Zaachila, Oaxaca

Zaachila is a typical Mexican countryside village located only 25 kilometers from Oaxaca city in the Central Valleys. Many tourists visit the church dedicated to Virgin of Nativity, the market of Zaachila and, of course, the typical ice cream stands around the main square. There, the visitor can enjoy several flavors of this creamy dessert; there are Prickly pear called tuna, nuts which are grown in this part of the valley, burned milk called Leche Quemada, and lemon, as the most known flavors. The ice cream is elaborated in steel cylinders that are put into half barrels added with ice and a lot of salt. The flavored soft drink is poured into the cylinder. Then, the ice cream makers gyrate energetically the cylinders and the soft drink rapidly become in ice cream.

The origin of the name: Zaachila.

The name of this village is after Zapotec ruler Zaachila I who governed at the end of the XIV century and at the beginnings of the XV century.

The archaeological site of Zaachila.

The archaeological site of Zaachila reached its highest peak between 1200 and 1521 A.D. It was a city state, and one of the only remaining Mixtec-Zapotec capitals still inhabited when Spaniards arrived. Zaachila was ruled by a privileged class of noble men and landholders.
The most striking of all the important architectural compounds was The Palace. The Palace held Tombs 1 and 2. The Palace must have been the home of Lord Nine Flower, given that he was buried here.

Treasures of Zaachila:

The archaeologist Roberto Gallegos explored these tombs of the Late Post-classic period, which was the final stage of the pre-Hispanic era. This explorer and his team found very valuable items at these tombs and, unfortunately, they took them to Mexico city where they are at nowadays. They found human burials with offerings decorated with gold, silver, copper, and carved human bones, a carved wooden mask with mosaics of turquoise.

They also found a tripod plate, stood by three Jaguar claws. It has a painting of a butterfly which symbolizes the figure of the sun and the Jaguar represents the night. So, the plate represents the duality of day and night.

A ceramic polychrome cup with a hummingbird at the edge, it was believed that warriors who died in battle reincarnated in hummingbirds.

There is a ceramic glass with a warrior holding a shield and weapon. A disc of gold, 25 cms. in the diameter, was also found at this tomb. An amazing pectoral of gold with a god which is a pre-Hispanic calendar; it has 18 beads representing 18 months of 20 days each, and 5 more additional days.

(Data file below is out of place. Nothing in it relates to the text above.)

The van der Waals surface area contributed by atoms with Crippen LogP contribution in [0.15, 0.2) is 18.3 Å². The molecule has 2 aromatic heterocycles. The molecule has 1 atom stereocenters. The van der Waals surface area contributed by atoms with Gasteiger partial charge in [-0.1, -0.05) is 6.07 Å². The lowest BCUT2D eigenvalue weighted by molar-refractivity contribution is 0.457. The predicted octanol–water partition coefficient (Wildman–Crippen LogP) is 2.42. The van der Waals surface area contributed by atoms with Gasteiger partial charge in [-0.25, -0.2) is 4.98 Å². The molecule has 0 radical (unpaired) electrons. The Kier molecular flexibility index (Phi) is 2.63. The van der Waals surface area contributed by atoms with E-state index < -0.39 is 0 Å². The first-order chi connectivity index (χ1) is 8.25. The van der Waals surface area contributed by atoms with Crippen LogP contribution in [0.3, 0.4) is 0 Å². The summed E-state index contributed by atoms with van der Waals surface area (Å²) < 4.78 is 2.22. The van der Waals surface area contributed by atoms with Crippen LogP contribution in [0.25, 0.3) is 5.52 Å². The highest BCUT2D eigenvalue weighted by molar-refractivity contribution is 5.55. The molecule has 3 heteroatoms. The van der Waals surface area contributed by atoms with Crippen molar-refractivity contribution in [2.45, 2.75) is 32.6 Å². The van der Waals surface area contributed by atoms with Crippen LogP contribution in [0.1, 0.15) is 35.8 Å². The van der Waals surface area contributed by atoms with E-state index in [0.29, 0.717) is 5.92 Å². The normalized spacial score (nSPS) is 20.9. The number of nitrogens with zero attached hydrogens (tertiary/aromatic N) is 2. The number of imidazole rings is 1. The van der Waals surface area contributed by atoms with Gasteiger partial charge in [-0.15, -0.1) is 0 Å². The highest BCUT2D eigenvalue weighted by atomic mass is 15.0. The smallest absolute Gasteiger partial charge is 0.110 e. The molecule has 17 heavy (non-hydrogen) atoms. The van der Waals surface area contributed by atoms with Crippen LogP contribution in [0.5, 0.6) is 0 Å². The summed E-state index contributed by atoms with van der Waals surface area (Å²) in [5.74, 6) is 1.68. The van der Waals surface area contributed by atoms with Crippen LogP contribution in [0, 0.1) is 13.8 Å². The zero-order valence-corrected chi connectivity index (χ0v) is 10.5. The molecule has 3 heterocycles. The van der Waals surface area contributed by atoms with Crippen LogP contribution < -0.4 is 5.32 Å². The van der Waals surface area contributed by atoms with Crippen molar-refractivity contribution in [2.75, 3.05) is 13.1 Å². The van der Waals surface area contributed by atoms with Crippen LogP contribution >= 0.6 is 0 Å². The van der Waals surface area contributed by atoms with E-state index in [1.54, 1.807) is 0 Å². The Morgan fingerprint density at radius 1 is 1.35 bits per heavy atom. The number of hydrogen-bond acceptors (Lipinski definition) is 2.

Another item is a glass with the god Mictalntecutli, the god of the death. The figure has a Dominion cane in his right hand and a knife for sacrifice in the left one.

There is a disc of turquoise and jade divided in 8 sections by pink stones. It also has the four cardinal points represented by four warriors.

Tomb 1 and 2

The tombs 1 and 2 are opened to visitors. The explanation of tomb 1 results incredible.
At the entrance of the tomb there are two owls sculpted on the stone walls, the birds of the night that foretell the death. Then, in the chamber, there are two Mictlantecutli figures pointing towards the hades, the long pilgrimage to the hades. At the end of the tomb, near where the body was found, there is a figure of a man with a turtle shell that has many interpretations: maybe he was the executioner of Lord Nine flower and Lord Five flower. Maybe he is a protector who is singing or praying. Maybe a witch called Nahual who has the ability to change to an animal figure. There were many offerings in the niches of the tomb. It was believed that the way the dead was wearing in the tomb, he was going to be received in the other life, so the dead wore rich clothing and accessories.

Tomb 3 and 4

The tombs 3 and 4 were explored by archaeologist Jorge Acosta in 1971 but, unfortunately, they were already plundered. In fact, there is a chapel at the place where the tombs used to be, the chapel of San Sebastian. Many of the stones of the pyramids were used as blocks in churches construction. Due to the growing of the village, many houses were built very close and over the archaeological sites, and almost everything was lost or blundered. It is not a secret that many local people has gathered figures and plates from the sites. There could be seen a carved stone as a block of the church of the village.

Special thanks to Joel Perez Facio, guardian of INAH, who provided useful information of this important site.

Travel Guide Exploring Oaxaca

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